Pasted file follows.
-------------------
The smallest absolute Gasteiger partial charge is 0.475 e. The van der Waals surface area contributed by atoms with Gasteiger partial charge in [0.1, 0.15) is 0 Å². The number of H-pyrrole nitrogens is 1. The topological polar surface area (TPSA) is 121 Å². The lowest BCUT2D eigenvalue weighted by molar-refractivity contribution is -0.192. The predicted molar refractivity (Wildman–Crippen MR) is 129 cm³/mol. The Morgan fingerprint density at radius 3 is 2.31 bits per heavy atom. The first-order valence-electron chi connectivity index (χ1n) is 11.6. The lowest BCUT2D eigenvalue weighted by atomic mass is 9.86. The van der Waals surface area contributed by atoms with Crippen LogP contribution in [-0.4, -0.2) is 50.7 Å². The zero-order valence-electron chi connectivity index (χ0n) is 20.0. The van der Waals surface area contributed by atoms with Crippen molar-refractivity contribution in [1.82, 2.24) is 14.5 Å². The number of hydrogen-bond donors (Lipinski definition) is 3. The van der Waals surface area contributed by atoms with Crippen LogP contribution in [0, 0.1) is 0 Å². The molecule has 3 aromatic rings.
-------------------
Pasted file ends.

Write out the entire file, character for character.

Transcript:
The smallest absolute Gasteiger partial charge is 0.475 e. The van der Waals surface area contributed by atoms with Gasteiger partial charge in [0.1, 0.15) is 0 Å². The number of H-pyrrole nitrogens is 1. The topological polar surface area (TPSA) is 121 Å². The lowest BCUT2D eigenvalue weighted by molar-refractivity contribution is -0.192. The predicted molar refractivity (Wildman–Crippen MR) is 129 cm³/mol. The Morgan fingerprint density at radius 3 is 2.31 bits per heavy atom. The first-order valence-electron chi connectivity index (χ1n) is 11.6. The lowest BCUT2D eigenvalue weighted by atomic mass is 9.86. The van der Waals surface area contributed by atoms with Crippen LogP contribution in [-0.4, -0.2) is 50.7 Å². The zero-order valence-electron chi connectivity index (χ0n) is 20.0. The van der Waals surface area contributed by atoms with Crippen molar-refractivity contribution in [1.82, 2.24) is 14.5 Å². The number of hydrogen-bond donors (Lipinski definition) is 3. The van der Waals surface area contributed by atoms with Crippen LogP contribution in [0, 0.1) is 0 Å². The molecule has 3 aromatic rings.